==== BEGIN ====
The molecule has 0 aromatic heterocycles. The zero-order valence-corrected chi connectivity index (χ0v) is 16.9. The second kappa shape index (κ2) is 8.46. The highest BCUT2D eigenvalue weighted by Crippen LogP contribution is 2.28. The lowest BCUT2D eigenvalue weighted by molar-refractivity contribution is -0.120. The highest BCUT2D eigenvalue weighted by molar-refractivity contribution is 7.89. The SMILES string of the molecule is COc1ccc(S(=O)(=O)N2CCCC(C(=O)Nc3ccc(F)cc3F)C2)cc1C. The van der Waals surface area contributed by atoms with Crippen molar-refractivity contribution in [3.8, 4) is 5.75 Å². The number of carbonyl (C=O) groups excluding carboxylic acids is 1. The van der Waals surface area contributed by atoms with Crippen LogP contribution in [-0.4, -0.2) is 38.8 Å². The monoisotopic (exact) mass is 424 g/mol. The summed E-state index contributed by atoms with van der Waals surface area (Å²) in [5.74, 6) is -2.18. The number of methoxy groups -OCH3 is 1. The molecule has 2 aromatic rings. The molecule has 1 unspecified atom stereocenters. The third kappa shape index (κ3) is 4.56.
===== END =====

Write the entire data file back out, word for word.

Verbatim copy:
The molecule has 0 aromatic heterocycles. The zero-order valence-corrected chi connectivity index (χ0v) is 16.9. The second kappa shape index (κ2) is 8.46. The highest BCUT2D eigenvalue weighted by Crippen LogP contribution is 2.28. The lowest BCUT2D eigenvalue weighted by molar-refractivity contribution is -0.120. The highest BCUT2D eigenvalue weighted by molar-refractivity contribution is 7.89. The SMILES string of the molecule is COc1ccc(S(=O)(=O)N2CCCC(C(=O)Nc3ccc(F)cc3F)C2)cc1C. The van der Waals surface area contributed by atoms with Crippen molar-refractivity contribution in [3.8, 4) is 5.75 Å². The number of carbonyl (C=O) groups excluding carboxylic acids is 1. The van der Waals surface area contributed by atoms with Crippen LogP contribution in [-0.4, -0.2) is 38.8 Å². The monoisotopic (exact) mass is 424 g/mol. The summed E-state index contributed by atoms with van der Waals surface area (Å²) in [5.74, 6) is -2.18. The number of methoxy groups -OCH3 is 1. The molecule has 2 aromatic rings. The molecule has 1 unspecified atom stereocenters. The third kappa shape index (κ3) is 4.56.